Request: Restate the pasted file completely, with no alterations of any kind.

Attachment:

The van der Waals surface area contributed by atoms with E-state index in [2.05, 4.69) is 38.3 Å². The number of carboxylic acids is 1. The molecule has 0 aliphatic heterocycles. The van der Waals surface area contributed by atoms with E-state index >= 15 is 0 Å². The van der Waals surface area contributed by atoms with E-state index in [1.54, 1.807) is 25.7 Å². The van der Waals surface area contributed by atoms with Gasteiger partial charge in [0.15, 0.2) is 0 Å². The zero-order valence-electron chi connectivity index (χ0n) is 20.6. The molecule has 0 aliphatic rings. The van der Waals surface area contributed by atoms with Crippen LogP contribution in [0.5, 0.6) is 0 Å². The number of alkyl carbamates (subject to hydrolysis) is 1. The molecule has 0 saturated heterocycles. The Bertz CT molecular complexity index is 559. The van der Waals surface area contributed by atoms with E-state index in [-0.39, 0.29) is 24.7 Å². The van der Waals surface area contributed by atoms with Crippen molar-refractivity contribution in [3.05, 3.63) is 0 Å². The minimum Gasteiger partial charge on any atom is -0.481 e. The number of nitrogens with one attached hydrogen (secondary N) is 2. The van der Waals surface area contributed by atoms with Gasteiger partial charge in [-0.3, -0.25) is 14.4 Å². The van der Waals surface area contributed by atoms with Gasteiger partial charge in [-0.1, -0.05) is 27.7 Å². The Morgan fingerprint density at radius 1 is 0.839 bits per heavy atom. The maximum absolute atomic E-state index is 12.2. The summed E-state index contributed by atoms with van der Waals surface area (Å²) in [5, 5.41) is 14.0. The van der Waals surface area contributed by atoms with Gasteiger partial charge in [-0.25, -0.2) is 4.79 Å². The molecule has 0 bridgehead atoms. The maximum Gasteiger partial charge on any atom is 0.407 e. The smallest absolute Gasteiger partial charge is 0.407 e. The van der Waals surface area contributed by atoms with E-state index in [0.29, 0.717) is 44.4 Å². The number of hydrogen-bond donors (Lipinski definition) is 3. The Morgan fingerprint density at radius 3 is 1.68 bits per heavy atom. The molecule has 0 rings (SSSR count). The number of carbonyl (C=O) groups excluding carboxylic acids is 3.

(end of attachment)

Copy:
The van der Waals surface area contributed by atoms with E-state index in [2.05, 4.69) is 38.3 Å². The number of carboxylic acids is 1. The molecule has 0 aliphatic heterocycles. The van der Waals surface area contributed by atoms with E-state index >= 15 is 0 Å². The van der Waals surface area contributed by atoms with E-state index in [1.54, 1.807) is 25.7 Å². The van der Waals surface area contributed by atoms with Gasteiger partial charge in [0.15, 0.2) is 0 Å². The zero-order valence-electron chi connectivity index (χ0n) is 20.6. The molecule has 0 aliphatic rings. The van der Waals surface area contributed by atoms with Crippen LogP contribution in [0.5, 0.6) is 0 Å². The number of alkyl carbamates (subject to hydrolysis) is 1. The molecule has 0 saturated heterocycles. The Bertz CT molecular complexity index is 559. The van der Waals surface area contributed by atoms with E-state index in [-0.39, 0.29) is 24.7 Å². The van der Waals surface area contributed by atoms with Crippen molar-refractivity contribution in [3.05, 3.63) is 0 Å². The minimum Gasteiger partial charge on any atom is -0.481 e. The number of nitrogens with one attached hydrogen (secondary N) is 2. The van der Waals surface area contributed by atoms with Gasteiger partial charge in [-0.3, -0.25) is 14.4 Å². The van der Waals surface area contributed by atoms with Gasteiger partial charge in [-0.1, -0.05) is 27.7 Å². The Morgan fingerprint density at radius 1 is 0.839 bits per heavy atom. The maximum absolute atomic E-state index is 12.2. The summed E-state index contributed by atoms with van der Waals surface area (Å²) in [5, 5.41) is 14.0. The van der Waals surface area contributed by atoms with Gasteiger partial charge in [-0.25, -0.2) is 4.79 Å². The molecule has 0 bridgehead atoms. The maximum Gasteiger partial charge on any atom is 0.407 e. The smallest absolute Gasteiger partial charge is 0.407 e. The van der Waals surface area contributed by atoms with E-state index in [0.29, 0.717) is 44.4 Å². The number of hydrogen-bond donors (Lipinski definition) is 3. The Morgan fingerprint density at radius 3 is 1.68 bits per heavy atom. The molecule has 0 rings (SSSR count). The number of carbonyl (C=O) groups excluding carboxylic acids is 3.